On completion of the rally by the player(s) pressing SPACE leads to a matrix showing the location of the check points, and the route taken by the blue player is then shown as it was developed. This screen is particularly instructive for the child as he can see at a glance any illogical moves, and thus can learn readily from his mistakes. Pressing SPACE leads to the appropriate matrix for the red car if two players have been using the program.
The following screen gives a synopsis of the results of the "rally" for each player.
The screen provides the following information:
Name(s) of player(s)
Time taken in minutes and seconds
The number of moves
The route taken in km
The number of penalty km
The total distance
The minimum number of km necessary to reach the three check points and the finish
The extra distance travelled beyond the direct route
If there were two players then a winners' table is displayed:
Who took the shortest time
Who took the least number of moves
Who travelled the shortest distance
Quite often there is no clear winner on all counts, thus motivating both players.
The second program on the cassette covers a different topic. The differences are in the way the child steers the car around the matrix. In this program the car is moved to a point specified by co-ordinates. The convention adopted is that for map references i.e. Northing first then Easting.
For example, if the cars are at the intersection of the lines from north 1 and east 1 then its current location is N1,E1. If you wanted to move then look up the co-ordinates of the destination and enter them e.g. N2,E3.
It should be noted that transposing from the navigator's advice to co-ordinates in this case is much more difficult and tests the child's understanding of compass directions. In all other respects this program functions as the first on the cassette.
All BES programs contain a performance recording system or 'monitor'. Using this, teachers, parents or the child can see how well the child is performing a task. Progress can be quantified as a result. Only then can a child's ability and educational needs be identified.
Each time a new name is entered after starting the program from the main menu, a new monitor record is created. The facility will hold the record of the last six children (after number six) number seven will be recovered over number one, eight over two, etc).
The Map Rally monitor gathers information which is available under this option (whether viewed on the screen or as a printout) and includes a map of the route taken, all the information about their route, and other data which includes the number of times they attempted to move off the grid and moves against the navigator's advice.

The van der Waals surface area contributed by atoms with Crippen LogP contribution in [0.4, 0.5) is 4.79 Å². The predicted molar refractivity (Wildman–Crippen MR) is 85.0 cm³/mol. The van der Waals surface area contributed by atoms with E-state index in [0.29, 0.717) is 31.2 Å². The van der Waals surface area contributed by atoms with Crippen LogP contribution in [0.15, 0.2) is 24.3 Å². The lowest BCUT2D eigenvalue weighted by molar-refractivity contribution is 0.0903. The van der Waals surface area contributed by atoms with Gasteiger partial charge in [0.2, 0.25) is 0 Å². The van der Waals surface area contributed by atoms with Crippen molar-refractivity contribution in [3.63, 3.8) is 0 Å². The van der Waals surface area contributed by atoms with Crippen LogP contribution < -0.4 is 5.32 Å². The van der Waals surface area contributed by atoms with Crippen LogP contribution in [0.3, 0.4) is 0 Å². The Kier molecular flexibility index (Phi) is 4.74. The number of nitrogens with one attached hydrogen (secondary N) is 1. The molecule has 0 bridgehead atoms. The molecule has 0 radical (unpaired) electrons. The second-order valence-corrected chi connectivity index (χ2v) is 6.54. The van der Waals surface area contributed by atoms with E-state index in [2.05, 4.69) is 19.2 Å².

Careful analysis of the information stored in these records can provide a valuable guide to the needs and successes of each child.
Sound can be very distracting in certain situations and as a consequence Map Rally has a sound control.
To add an additional challenge and maintain interest as the user becomes skilled, a time limit can be set for each move. The time can be set at between 1 and 60 seconds, or alternatively 0 entered to set no time limit. At early stages a time limit of around 10 to 20 seconds is recommended.
Map Rally is one of a series of Microcomputer programs produced by Bourne Educational Software with the aim of making learning both easy and enjoyable. The programs are aimed at both home and school use, and are designed to enable children of the appropriate age range to operate them readily through common use of such items as ESCAPE to return to a menu of program options, SPACE to move on to a next screen and so on. They are designed to be self-explanatory and readily understood without a large number of 'instruction' screens. These notes are designed to assist the parent/teacher to obtain the best use of the program, and also to provide a detailed guide to the loading of the program for those who are unfamiliar with the use of the microcomputer.
A common feature with BES programs is the BES MONITOR system, which allows the teacher, parent or child access to the specific entries made, so allowing identification of specifc achievements or problem areas. This does not preclude the use, in appropriate programs, of a more simple and visible scoring system, which is designed to aid motivation.
In the event of any problem with the use of this program, or ideas as to improvements which could be incorporated please do not hesitate to contact BES at the address on the back cover.
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A digital version of this item can be downloaded right here at Everygamegoing (All our downloads are in .zip format).
|Download||What It Contains|
|A digital version of Map Rally suitable for Elkulator 1.0 (PC (Windows))|